43. 43. N=377Study design: double-blind randomised single centre studyDrugs: carbetocin 100 µg or oxytocin 5 IU, both i.v.Primary outcome: Need of additional pharmacological oxytocic interventions.Secondary outcomes: Estimated blood loss, difference in preoperative andpostoperative haemoglobin, incidence of blood transfusion and adverse effects
    44. 44. Authors conclusion:Carbetocin reduces the use ofadditional oxytocics followingcaesarean section when compared withthe licensed dose of oxytocin (5 IU)
    45. 45. Carbetocin versus oxytocin • REVIEW: Oxytocin agonists for preventing PPH • COMPARISON: 01 Carbetocin versus oxytocin • OUTCOME: 02 Use of additional uterotonic therapy Carbetocin Oxytocin RR (Fixed) Weight RR (Fixed) Study n/N n/N 95% CI (%) 95% CI 01 Caesarean delivery Boucher 1998 0/29 3/28 100 0.14 (0.01, 2.56) Dansereau 1999 15/317 32/318 900 0.47 (0.26, 0.85) Subtotal (95% CI) 346 346 100.0 0.44 (0.25, 0.78) Total events: 15 (carbetocin), 35 (oxytocin) Test for heterogeneity chi-square=0.66; df=1; p=0.42; I 2=0.0% Test for overall effect z=2.81; p=0.005 02 Vaginal delivery Boucher 2004 12/83 12/77 100.0 0.93 (0.44, 1.94) Subtotal (95% CI) 83 77 100.0 0.93 (0.44, 1.94) Total events: 12 (carbetocin), 12 (oxytocin)Su LL, et for Cochrane Database Syst Rev. 2007 Test al. heterogeneity not applicable 0.001 0.1 1 10 100 1000 Favours carbetocin Favours oxytocinJul Test for overall effect z=0.20; p=0.8 18;(3):CD005457
    46. 46. ConclusionsPrevention of PPHVaginal birth: active management, Oxytocin (3-5 IU), noprostaglandins, no ergometrinCaesarean section: Carbetocin (Pabal®), Oxytocin 5IU 2-3min –no bolus, no PGs, no ergometrinTherapy of PPHOT (10-40 IU/liter), ergometrin (0.2mg every 2-3 hours)PGE2/PGF2alpha (0.25 mg i.m. every 15-90 min)Misoprostol 800-1000mcg rectally (off label)Carbetocin (off label)
    47. 47. HAEMOSTASISS: transfer the patient to the operating room( exclude trauma or retained products, proceed with bimanual compression)
    48. 48. HAEMOSTASIST: “Balloon Tamponade”;
    49. 49. HAEMOSTASIST: “Balloon Tamponade”; Uterine packing (2009)
    50. 50. Traditionalmethod Bakri balloon
    51. 51. TAMPONADE WITH BAKRI BALLOON– Simple and efficient (87-95 % success rate)– Applicable after cesarean and vaginal births– Used as method of prevention in “cesareans at high hemorrhagic risk” (placental pathologies, uterine over-distension, preeclampsia, precedent hysterotomy, coagulopathy, etc) and in the case of contraindications for prostaglandins (asthma, glaucoma, important hepatic and renal dysfunction)– Easy to insert and remove– Continuous monitoring of blood loss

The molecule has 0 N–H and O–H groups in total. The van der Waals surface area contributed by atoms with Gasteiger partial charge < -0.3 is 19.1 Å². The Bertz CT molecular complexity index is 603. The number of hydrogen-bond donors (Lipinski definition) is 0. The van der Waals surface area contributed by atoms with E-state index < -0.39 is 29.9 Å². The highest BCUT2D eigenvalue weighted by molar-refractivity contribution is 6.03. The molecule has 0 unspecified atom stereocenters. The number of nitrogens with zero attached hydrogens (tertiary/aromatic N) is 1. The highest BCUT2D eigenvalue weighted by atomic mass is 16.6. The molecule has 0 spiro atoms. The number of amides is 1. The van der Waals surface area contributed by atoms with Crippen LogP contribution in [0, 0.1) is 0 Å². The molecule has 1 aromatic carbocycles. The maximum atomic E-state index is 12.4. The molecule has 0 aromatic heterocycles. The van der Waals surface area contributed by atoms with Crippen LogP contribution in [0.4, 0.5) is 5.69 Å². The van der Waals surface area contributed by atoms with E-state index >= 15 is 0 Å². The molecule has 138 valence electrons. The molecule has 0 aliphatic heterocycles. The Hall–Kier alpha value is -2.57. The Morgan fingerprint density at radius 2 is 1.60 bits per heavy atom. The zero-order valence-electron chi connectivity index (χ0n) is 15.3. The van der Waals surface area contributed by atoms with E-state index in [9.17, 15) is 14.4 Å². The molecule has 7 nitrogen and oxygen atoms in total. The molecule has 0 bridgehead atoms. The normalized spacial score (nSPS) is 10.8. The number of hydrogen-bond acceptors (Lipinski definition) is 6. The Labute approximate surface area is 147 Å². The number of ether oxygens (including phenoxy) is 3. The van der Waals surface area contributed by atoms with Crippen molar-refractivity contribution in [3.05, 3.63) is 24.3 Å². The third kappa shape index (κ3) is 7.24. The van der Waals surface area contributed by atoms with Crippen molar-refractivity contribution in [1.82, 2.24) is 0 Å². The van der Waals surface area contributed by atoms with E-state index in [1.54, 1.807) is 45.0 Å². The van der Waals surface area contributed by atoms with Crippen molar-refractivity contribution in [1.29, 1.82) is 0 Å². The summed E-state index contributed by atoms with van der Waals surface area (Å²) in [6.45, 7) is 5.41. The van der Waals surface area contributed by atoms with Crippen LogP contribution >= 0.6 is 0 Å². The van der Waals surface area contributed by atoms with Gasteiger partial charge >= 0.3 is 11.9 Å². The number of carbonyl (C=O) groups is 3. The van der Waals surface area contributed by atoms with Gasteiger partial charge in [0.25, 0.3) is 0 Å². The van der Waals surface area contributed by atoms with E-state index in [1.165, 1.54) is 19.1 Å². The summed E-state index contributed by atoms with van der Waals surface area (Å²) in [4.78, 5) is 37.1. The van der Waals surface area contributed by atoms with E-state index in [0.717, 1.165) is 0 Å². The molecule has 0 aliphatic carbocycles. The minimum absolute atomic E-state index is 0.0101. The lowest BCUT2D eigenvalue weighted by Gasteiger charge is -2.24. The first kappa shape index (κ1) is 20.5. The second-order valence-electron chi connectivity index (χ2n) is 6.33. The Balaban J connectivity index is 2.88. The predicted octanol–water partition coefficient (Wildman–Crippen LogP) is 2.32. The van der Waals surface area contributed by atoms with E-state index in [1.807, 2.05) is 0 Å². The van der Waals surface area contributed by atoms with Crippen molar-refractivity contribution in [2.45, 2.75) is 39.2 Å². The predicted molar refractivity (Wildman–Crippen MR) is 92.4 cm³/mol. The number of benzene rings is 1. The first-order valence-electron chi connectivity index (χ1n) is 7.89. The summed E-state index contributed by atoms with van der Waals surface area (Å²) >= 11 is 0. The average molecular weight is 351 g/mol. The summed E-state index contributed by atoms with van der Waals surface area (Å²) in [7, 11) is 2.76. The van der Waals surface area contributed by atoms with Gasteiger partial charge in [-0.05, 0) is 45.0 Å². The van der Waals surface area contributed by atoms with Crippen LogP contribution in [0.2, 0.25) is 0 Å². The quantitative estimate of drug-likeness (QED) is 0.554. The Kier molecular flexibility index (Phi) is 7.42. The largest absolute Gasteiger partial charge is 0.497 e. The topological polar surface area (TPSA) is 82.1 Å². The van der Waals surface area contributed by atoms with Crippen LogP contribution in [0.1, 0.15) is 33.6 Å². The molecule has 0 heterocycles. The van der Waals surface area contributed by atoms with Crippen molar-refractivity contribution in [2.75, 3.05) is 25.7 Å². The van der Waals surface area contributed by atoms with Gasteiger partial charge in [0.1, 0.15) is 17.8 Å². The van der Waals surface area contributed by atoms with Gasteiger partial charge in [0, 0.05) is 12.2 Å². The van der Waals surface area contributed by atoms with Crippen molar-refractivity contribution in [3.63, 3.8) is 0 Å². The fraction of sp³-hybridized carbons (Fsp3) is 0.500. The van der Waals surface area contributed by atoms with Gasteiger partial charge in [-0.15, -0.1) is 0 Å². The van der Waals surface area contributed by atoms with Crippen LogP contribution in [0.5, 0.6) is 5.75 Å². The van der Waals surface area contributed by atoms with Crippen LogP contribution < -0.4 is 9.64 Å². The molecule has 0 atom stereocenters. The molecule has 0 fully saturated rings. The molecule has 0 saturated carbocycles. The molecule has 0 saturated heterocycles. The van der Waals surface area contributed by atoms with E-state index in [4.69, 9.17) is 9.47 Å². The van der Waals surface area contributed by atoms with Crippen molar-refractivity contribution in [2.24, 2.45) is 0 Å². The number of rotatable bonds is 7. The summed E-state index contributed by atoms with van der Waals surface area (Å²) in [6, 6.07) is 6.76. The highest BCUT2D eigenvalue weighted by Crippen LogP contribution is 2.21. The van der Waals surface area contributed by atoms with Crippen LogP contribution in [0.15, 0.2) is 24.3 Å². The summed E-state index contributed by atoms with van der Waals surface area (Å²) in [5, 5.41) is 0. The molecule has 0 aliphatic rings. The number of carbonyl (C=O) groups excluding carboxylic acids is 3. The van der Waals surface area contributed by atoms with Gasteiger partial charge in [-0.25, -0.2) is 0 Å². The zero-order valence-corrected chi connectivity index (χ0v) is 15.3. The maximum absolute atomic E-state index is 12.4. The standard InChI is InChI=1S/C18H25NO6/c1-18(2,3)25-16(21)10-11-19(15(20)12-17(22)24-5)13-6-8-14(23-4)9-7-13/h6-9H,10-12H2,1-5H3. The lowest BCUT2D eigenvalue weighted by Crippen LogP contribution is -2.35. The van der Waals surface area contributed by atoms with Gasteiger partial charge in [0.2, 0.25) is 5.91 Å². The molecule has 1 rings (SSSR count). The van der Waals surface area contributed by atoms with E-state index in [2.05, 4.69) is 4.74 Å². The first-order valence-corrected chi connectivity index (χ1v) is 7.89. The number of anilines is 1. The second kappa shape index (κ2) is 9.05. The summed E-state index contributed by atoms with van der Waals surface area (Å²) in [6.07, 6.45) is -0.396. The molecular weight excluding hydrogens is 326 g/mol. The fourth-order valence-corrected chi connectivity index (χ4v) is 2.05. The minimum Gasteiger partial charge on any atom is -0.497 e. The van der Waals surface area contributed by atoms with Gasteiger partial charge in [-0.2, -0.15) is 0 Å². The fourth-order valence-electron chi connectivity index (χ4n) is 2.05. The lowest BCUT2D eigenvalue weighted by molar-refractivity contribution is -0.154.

52. 52. BAKRI BALLOON The Bakri is a balloon in silicon, latex-free, which is filled with physiological solution (500 cc max) and is able to create a real intrinsic compression on the myometrial walls: the filling volume can be varied in relation to the dimension of the uterus and the contractile response Additionally to the ease of insertion it has the possibility to monitor the amount of blood loss thanks to the drainage holes located in the distal part of the catheter, which is attached to a sac in order to collect the fluids. This access is used also to perform washings of the uterine cavit y. Associate adequate antibiotic coverage Removal of the balloon within 24 hrs administering uterotonics/uterokinetics before deflating
    53. 53. Bakri balloon
    54. 54. The intrauterine balloon Ultrasound Bladder Bakri balloon Bakri balloon myoma Catetere vescicale BAKRI BALLOON
    55. 55. HAEMOSTASISA: apply “sutures”
    56. 56. HAEMOSTASISA: apply “ compression sutures”
    57. 57. B-Lynch suture
    58. 58. HAEMOSTASIS A: apply “compressive sutures”Hayman uterine compressive sutures Cho multiple quadrate sutures Does not necessitate to open the uterine cavity
    59. 59. HAEMOSTASIS A: perform “ sutures”Suture of Hayman
    60. 60. HAEMOSTASIS S: Systematic pelvic devascularization Rescue Surgery: Ligation uterine artery and ovarian arteryTriple ligation of Tsiruinikov : ligation of the uterine arteries, round ligament and the uterine-ovarian.
    61. 61. Vascular ligation – Uterine – Ovarian – Int iliac
    62. 62. Vascular ligation
    63. 63. HAEMOSTASIS Rescue Surgery Ligation hypogastric artery Underneath the superior gluteal artery
    64. 64. Hypogastric artery ligation success 84% Hansch E, etal. AJOG 1999